The usual classification of covering spaces (stated in terms of a categorical equivalence) requires the conditions "locally path connected" and "semi-locally simply connected."

**Theorem 1:** If $X$ is a path-connected, locally path-connected and semi-locally simply connected space, then the category of covering spaces over $X$ is equivalent to the category of left $\pi_1(X)$ actions on sets.

If $X$ is locally path connected, the fiber bundles with totally path disconnected fibers are actually in bijective correspondence with the (genuine) coverings of $X$, that is, any such fiber bundle corresponds to a unique covering map. To see this we can exploit the fact that these fiber bundles cannot possibly be locally path connected unless they are already covering maps.

Given any space $Y$, let $lpc(Y)$ be the underlying set of $Y$ with the topology generated by the path components of open sets of $Y$. This topology is finer than the topology on $Y$ and the continuous identity function $c_Y:lpc(Y)\to Y$ is universal in the sense that if $Z$ is locally path connected and $f:Z\to X$ is continuous, then so is $f:Z\to lpc(X)$. In other words, $lpc$ is left adjoint to the inclusion of locally path connected spaces in to all topological spaces and $c_Y$ is the counit.

Since $Z=[0,1]^n$ is locally path connected, $lpc(X)$ is path connected whenever $X$ is (since both topologies admit exactly the same paths) and $lpc(X)\to X$ induces an isomorphism $\pi_1(lpc(X),x)\to \pi_1(X,x)$ for any $x$.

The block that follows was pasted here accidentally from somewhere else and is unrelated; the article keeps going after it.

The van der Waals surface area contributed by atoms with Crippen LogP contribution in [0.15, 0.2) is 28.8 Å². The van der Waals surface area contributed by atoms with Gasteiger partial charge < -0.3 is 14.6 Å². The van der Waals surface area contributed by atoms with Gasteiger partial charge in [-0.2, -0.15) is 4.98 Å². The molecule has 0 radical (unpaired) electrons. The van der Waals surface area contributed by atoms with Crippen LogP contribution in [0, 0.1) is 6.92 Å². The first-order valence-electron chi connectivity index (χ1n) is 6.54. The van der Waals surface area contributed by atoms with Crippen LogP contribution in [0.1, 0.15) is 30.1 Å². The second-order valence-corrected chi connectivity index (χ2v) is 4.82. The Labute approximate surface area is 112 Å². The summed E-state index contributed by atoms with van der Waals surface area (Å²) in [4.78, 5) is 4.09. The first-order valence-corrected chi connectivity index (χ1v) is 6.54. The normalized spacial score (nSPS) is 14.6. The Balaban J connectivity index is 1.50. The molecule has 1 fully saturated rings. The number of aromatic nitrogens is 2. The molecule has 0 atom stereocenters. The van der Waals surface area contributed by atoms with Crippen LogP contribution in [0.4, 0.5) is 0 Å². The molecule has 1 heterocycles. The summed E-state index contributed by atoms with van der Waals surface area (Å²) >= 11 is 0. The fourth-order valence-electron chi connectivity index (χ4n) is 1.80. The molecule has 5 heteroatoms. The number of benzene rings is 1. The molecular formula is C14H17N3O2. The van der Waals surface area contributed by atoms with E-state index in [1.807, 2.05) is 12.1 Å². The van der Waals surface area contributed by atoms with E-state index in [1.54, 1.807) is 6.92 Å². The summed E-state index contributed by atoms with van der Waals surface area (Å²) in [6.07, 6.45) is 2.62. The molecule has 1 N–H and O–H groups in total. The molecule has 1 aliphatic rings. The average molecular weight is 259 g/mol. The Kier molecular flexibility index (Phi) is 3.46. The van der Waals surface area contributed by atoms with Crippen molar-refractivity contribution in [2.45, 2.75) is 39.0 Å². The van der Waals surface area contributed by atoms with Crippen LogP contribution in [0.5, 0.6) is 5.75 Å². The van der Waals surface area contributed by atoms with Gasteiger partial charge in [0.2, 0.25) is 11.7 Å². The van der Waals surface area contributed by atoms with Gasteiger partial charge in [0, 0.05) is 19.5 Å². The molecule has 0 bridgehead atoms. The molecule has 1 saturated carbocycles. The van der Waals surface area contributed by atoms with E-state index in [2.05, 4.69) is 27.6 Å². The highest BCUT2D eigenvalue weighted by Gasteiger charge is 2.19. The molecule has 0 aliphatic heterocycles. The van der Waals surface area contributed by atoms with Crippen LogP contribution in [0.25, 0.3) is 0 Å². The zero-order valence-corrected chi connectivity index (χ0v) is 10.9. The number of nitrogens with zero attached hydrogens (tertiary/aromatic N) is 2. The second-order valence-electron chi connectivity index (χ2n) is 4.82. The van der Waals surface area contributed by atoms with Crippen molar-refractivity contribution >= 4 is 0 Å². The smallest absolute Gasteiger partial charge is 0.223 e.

Now if $p:E\to X$ is a fiber bundle with totally disconnected fiber $F$, then there is a unique covering map $p':lpc(E)\to X$ such that $p'=p\circ c_{E}$. If we forget the topology on $F$, then the $\pi_1(X)$-action from the bundle gives the $\pi_1(X)$-action that characterizes the covering $p'$.

So if $X$ is path connected and locally path connected, the category of coverings over $X$ and the category of fiber bundles over $X$ with totally path-disconnected fiber are equivalent. They must "embed" into the category of $\pi_1(X)$-sets, however, neither must be equivalent to the category of $\pi_1(X)$-sets unless $X$ is semilocally-simply connected.

**Some examples of generalizations of covering space theory**

I will do my best to address your question about the other generalizations of covering space theory, however, there are many of them I won't be able to get to. I would suggest looking at some of the reference in the papers I'll mention below. I should clarify with this: **There is no "correct" generalization of covering space theory**. The usefulness of a given generalization depends on the intended application and these can vary greatly.

1) **Covering maps:** There are ways to classify covering maps (in the usual sense) of arbitrary locally path connected spaces. One is to use shape theoretic/steenrod homotopy methods for finite sheeted coverings or one can use topologized versions of the fundamental group to classify arbitrary coverings. For instance in 2 and [3] it is shown that open subgroups of $\pi_(X)$ (with a certain group topology) which contain an open normal subgroup classify the coverings of $X$ (even when $X$ is not semilocally simply connected). The open subgroups in general classify semicoverings (see below).